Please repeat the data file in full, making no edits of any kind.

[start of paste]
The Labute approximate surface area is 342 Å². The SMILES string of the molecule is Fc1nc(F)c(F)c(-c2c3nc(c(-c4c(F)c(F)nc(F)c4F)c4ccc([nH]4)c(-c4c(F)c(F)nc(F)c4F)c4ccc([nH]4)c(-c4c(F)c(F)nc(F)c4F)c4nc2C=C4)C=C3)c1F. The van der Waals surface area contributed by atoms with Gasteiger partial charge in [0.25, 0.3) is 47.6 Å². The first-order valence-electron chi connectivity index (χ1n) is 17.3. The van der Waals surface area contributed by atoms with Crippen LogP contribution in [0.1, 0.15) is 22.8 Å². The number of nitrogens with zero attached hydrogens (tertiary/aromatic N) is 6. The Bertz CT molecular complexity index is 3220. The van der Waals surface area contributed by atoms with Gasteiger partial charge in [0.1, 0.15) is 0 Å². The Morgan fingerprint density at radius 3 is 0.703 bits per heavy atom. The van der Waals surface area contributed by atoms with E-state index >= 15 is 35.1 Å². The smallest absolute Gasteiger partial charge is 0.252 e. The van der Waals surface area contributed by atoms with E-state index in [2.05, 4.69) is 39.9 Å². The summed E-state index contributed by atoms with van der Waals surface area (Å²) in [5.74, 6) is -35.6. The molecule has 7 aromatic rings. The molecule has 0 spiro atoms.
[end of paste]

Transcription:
The Labute approximate surface area is 342 Å². The SMILES string of the molecule is Fc1nc(F)c(F)c(-c2c3nc(c(-c4c(F)c(F)nc(F)c4F)c4ccc([nH]4)c(-c4c(F)c(F)nc(F)c4F)c4ccc([nH]4)c(-c4c(F)c(F)nc(F)c4F)c4nc2C=C4)C=C3)c1F. The van der Waals surface area contributed by atoms with Gasteiger partial charge in [0.25, 0.3) is 47.6 Å². The first-order valence-electron chi connectivity index (χ1n) is 17.3. The van der Waals surface area contributed by atoms with Crippen LogP contribution in [0.1, 0.15) is 22.8 Å². The number of nitrogens with zero attached hydrogens (tertiary/aromatic N) is 6. The Bertz CT molecular complexity index is 3220. The van der Waals surface area contributed by atoms with Gasteiger partial charge in [0.1, 0.15) is 0 Å². The Morgan fingerprint density at radius 3 is 0.703 bits per heavy atom. The van der Waals surface area contributed by atoms with E-state index >= 15 is 35.1 Å². The smallest absolute Gasteiger partial charge is 0.252 e. The van der Waals surface area contributed by atoms with E-state index in [2.05, 4.69) is 39.9 Å². The summed E-state index contributed by atoms with van der Waals surface area (Å²) in [5.74, 6) is -35.6. The molecule has 7 aromatic rings. The molecule has 0 spiro atoms.